For female fans, passion isn’t all-inclusive

Zoe Leone, Associate Arts & Life Editor

As I sat in the student section of M&T Bank Arena during this year’s men’s hockey game against Yale, I couldn’t help but notice the rather extreme levels of energy around me. As the game progressed, it became apparent that the vast majority of the over-the-top screaming was coming from one distinct group of fans: the men.

The intense, and sometimes volatile, nature of male sports fans is not new information. A group of Philadelphia Eagles fans flipped a parked car before this year’s Super Bowl. But things can escalate and take a turn. After the Vancouver Canucks lost to the Boston Bruins in Game 7 of the 2011 Stanley Cup Finals, fans took to the streets of Vancouver and caused major damages to the city. In the most intense cases, a 2013 study found that domestic violence by men increases by 38% in England after the national soccer team loses a match.

The examples are extreme, but the facts still stand. Men are allowed to be fans of things, from sports to comic books, with every emotion. Whether it’s anger or sadness, we’ve learned to accept the consequences and let things take their toll.

And yet when it comes to women mixing their passions with their emotions, why are we so critical?

The rise of “Beatlemania” brought about the term “hysterical females” that was often associated with fans of the popular band, according to The Guardian. A quick Google search beginning with “are fangirls” will quickly produce the result “annoying” as the rest of that query.

In my own experience, when women convey emotion toward the things they’re passionate about, they’re viewed as unstable. Similarly, when those interests align with things that are traditionally considered feminine, the reaction gets even worse.

Why is it socially acceptable for a man to go purple in the face while screaming for a college hockey team, but when I bring up liking Taylor Swift, I’m given a lecture?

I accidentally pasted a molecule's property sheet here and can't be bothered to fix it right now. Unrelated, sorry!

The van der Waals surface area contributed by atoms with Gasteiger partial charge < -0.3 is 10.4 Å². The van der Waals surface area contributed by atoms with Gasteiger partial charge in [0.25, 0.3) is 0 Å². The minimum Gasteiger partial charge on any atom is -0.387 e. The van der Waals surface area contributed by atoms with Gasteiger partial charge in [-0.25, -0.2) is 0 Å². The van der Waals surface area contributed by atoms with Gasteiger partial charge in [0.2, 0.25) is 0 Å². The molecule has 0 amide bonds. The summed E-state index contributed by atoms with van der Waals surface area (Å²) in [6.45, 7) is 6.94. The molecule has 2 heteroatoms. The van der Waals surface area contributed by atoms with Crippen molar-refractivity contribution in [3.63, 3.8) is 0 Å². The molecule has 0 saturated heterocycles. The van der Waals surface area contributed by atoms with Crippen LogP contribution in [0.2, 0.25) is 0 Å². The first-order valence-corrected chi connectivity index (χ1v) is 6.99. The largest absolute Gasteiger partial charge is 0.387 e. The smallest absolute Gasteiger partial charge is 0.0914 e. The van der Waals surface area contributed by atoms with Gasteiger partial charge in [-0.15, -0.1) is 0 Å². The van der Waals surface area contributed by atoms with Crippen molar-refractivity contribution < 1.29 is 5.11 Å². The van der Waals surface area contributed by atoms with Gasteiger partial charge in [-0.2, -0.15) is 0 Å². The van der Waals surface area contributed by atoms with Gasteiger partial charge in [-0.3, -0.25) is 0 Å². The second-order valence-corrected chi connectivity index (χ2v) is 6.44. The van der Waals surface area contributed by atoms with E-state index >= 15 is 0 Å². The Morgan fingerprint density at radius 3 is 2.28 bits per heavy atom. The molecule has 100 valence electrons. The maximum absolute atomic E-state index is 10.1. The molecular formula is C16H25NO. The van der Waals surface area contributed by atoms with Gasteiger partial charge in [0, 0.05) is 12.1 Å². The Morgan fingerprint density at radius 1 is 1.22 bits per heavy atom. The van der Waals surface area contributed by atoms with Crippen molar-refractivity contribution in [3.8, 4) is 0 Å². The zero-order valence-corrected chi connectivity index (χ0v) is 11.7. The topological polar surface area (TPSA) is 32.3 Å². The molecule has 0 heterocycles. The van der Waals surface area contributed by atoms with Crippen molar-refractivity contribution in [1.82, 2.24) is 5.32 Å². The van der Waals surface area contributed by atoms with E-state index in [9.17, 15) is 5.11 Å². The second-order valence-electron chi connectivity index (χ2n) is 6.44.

I’ve gotten the judgemental looks whenever I’ve talked about something I love. Whether it be a TV show or a musical artist, unbridled enthusiasm from a woman is almost always met with a raised eyebrow or a snicker. The double standard runs deep.

I’ve lived this experience too many times. Recently, I was having a conversation with a man about our love for music. When I cracked a joke about his repeated listenings of The Smiths and The Cure aligning with stereotypical male music tastes, I was immediately hit with a rant about my own favorite artists.

He told me that my favorites–ranging from Swift and Lorde to Hozier and Florence + The Machine–weren’t influential and were only popular because they were making money-grabbing music. The pretentiousness was almost blindsiding. Why is my taste in music somehow lesser? Is it because I’m a woman? Is it because some of the artists I love have a predominantly female fanbase? Or is it just because a man felt threatened by my suggesting that his passions weren’t as special as he thought?

Popular TikToker Talia Lichtstein pointed out the inconsistencies in a video posted to her account. In it, she snarkily remarks on how the men who grew up making fun of girls for obsessing over One Direction are now writing tribute messages to Tom Brady as he finally retires. While Lichtstein is dripping in sarcasm, she’s incredibly on the nose.

Some of the worst offenders of judging female fans are male fans themselves, especially sports fans. Screaming over a boy band is somehow going too far, while screaming at a TV is perfectly acceptable.

The issue is intertwined with misogyny and forces women to take the hit every time. No matter their interests, women are perceived as crazy while men are considered passionate.

So next time you go to judge a girl for her obsession with Harry Styles, remember how you acted over your favorite sports team. Maybe she’s not as crazy as you think.